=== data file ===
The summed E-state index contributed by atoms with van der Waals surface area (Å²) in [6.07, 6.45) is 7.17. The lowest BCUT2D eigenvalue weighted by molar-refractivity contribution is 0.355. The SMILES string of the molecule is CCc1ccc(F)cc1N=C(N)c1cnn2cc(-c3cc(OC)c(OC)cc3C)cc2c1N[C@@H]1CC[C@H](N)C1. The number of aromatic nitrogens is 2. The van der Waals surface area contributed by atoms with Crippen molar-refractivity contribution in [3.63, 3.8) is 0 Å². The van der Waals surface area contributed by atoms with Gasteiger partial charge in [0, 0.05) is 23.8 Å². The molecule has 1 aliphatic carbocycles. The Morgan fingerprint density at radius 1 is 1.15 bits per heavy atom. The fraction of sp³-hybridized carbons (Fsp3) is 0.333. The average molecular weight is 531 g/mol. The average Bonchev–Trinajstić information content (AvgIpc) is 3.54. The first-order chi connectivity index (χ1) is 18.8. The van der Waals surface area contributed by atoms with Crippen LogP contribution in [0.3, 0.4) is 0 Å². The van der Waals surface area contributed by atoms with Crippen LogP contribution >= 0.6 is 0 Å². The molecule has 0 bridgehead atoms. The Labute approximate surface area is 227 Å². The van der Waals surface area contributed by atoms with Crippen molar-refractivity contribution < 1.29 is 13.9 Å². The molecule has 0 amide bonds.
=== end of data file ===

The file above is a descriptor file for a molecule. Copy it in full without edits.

The summed E-state index contributed by atoms with van der Waals surface area (Å²) in [6.07, 6.45) is 7.17. The lowest BCUT2D eigenvalue weighted by molar-refractivity contribution is 0.355. The SMILES string of the molecule is CCc1ccc(F)cc1N=C(N)c1cnn2cc(-c3cc(OC)c(OC)cc3C)cc2c1N[C@@H]1CC[C@H](N)C1. The number of aromatic nitrogens is 2. The van der Waals surface area contributed by atoms with Crippen molar-refractivity contribution in [3.63, 3.8) is 0 Å². The van der Waals surface area contributed by atoms with Gasteiger partial charge in [0, 0.05) is 23.8 Å². The molecule has 1 aliphatic carbocycles. The Morgan fingerprint density at radius 1 is 1.15 bits per heavy atom. The fraction of sp³-hybridized carbons (Fsp3) is 0.333. The average molecular weight is 531 g/mol. The average Bonchev–Trinajstić information content (AvgIpc) is 3.54. The first-order chi connectivity index (χ1) is 18.8. The van der Waals surface area contributed by atoms with Crippen LogP contribution in [0.3, 0.4) is 0 Å². The van der Waals surface area contributed by atoms with Crippen LogP contribution >= 0.6 is 0 Å². The molecule has 0 bridgehead atoms. The Labute approximate surface area is 227 Å². The van der Waals surface area contributed by atoms with Crippen molar-refractivity contribution < 1.29 is 13.9 Å². The molecule has 0 amide bonds.